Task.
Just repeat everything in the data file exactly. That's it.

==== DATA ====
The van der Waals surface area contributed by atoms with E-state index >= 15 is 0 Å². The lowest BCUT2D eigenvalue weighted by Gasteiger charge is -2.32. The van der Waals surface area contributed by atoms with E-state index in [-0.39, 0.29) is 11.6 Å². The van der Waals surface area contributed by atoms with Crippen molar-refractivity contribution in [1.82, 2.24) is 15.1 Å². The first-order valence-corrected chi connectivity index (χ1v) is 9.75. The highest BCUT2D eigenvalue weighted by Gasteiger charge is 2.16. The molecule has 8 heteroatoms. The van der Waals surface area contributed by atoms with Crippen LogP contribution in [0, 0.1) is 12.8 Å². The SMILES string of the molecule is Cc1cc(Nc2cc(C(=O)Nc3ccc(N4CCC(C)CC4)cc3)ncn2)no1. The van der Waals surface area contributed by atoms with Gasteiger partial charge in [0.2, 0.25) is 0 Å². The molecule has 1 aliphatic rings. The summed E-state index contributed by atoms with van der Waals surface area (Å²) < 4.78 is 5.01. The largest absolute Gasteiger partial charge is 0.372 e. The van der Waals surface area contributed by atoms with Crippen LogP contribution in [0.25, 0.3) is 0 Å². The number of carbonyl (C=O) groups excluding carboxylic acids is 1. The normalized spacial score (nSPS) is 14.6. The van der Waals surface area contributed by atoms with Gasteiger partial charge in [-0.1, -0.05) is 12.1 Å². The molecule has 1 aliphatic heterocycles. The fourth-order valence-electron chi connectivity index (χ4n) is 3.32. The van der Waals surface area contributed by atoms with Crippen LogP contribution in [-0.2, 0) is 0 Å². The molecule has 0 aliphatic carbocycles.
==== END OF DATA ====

The van der Waals surface area contributed by atoms with E-state index >= 15 is 0 Å². The lowest BCUT2D eigenvalue weighted by Gasteiger charge is -2.32. The van der Waals surface area contributed by atoms with E-state index in [-0.39, 0.29) is 11.6 Å². The van der Waals surface area contributed by atoms with Crippen molar-refractivity contribution in [1.82, 2.24) is 15.1 Å². The first-order valence-corrected chi connectivity index (χ1v) is 9.75. The highest BCUT2D eigenvalue weighted by Gasteiger charge is 2.16. The molecule has 8 heteroatoms. The van der Waals surface area contributed by atoms with Crippen LogP contribution in [0, 0.1) is 12.8 Å². The SMILES string of the molecule is Cc1cc(Nc2cc(C(=O)Nc3ccc(N4CCC(C)CC4)cc3)ncn2)no1. The van der Waals surface area contributed by atoms with Gasteiger partial charge in [0.2, 0.25) is 0 Å². The molecule has 1 aliphatic rings. The summed E-state index contributed by atoms with van der Waals surface area (Å²) < 4.78 is 5.01. The largest absolute Gasteiger partial charge is 0.372 e. The van der Waals surface area contributed by atoms with Crippen LogP contribution in [0.25, 0.3) is 0 Å². The number of carbonyl (C=O) groups excluding carboxylic acids is 1. The normalized spacial score (nSPS) is 14.6. The van der Waals surface area contributed by atoms with Gasteiger partial charge in [-0.1, -0.05) is 12.1 Å². The molecule has 1 aliphatic heterocycles. The fourth-order valence-electron chi connectivity index (χ4n) is 3.32. The van der Waals surface area contributed by atoms with Crippen LogP contribution in [-0.2, 0) is 0 Å². The molecule has 0 aliphatic carbocycles.